Janet started the Ellevate Network. We expanded across the industry, across function, across geography, women at all career stages. In 2013, a woman by the name of Sallie Krawcheck brought up the network and brought me in to run its day-to-day. I’m the CEO of Ellevate Network. We are formerly 85 Broads. We rebranded after I came in and it’s an honor. My background is more in a technology startup. The network is based on this tried and true formula of building relationships to help get ahead in life and business, provide that support. When you can marry the two, how do we take networking and make it more robust and more impactful in person, but also in this digital age? We’re no longer centered around these small main streets of the city, the local businesses and industry. Our influence has grown. Being able to tap into that community and build those deep relationships both in-person and online can be powerful, particularly power for women and underrepresented populations who want to see get ahead and create a more just and equal world and workplace.
You’re bringing to mind something that I hear again and again from those that are unsure about starting a podcast or whether or not they should bring it into their corporation or their community, their nonprofit, whatever that might be. As the CEO, as the person running all of this, they think that the podcast in itself becomes an added job. Have you found that in podcasting, you’re networking? What has podcasting become for you that makes it easy to do?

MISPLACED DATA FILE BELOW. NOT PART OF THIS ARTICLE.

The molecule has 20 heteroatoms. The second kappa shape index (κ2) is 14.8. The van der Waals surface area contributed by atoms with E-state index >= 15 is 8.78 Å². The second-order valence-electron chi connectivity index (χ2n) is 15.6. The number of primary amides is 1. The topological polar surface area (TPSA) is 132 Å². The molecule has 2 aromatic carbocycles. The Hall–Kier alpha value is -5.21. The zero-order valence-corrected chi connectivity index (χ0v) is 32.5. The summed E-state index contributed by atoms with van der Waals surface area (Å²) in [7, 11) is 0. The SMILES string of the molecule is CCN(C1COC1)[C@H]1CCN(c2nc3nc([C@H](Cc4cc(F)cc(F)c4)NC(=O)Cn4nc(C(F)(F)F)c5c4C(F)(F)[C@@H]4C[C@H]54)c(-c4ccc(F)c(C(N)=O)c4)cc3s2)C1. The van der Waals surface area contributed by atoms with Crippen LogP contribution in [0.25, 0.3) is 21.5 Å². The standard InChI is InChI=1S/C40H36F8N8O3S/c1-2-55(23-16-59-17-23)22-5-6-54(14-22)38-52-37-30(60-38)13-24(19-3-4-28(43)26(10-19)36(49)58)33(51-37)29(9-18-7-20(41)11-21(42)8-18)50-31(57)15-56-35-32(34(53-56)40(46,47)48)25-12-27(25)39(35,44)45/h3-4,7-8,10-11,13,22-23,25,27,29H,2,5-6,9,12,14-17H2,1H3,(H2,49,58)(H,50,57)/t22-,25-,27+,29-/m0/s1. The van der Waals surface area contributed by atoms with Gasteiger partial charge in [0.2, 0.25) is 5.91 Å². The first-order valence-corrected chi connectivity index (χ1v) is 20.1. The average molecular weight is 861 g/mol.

Podcasting is pretty spectacular for me. Some of the challenges that can come with a podcast, we’ve been able to overcome. We have a ready supply of amazing guests. We’ve been fortunate to not have to struggle with that. We have a good marketing engine through our social channels and our community and our newsletter. That’s been great. I enjoy it so much. Our format is a conversation, an interview. It’s very similar to this. We’re not doing deep research. We’re listening to the stories and we’re responding to them. For me and for this format, why I love that is because I’m having a real one-on-one conversation.
I’m able to drill deep into the questions and the experiences that are meaningful and unique. Every single conversation leaves something new and unique to me. I’m better and I’m stronger because of it. If you hear me speaking at events, if you meet me, chances are I’m going to pull out some facts or some insight or some story that I heard through the podcast into our conversation because you realize the depth and breadth of experiences and insights that you receive from listening to people and listening with the intent to listen and not just the intent to respond. I love it.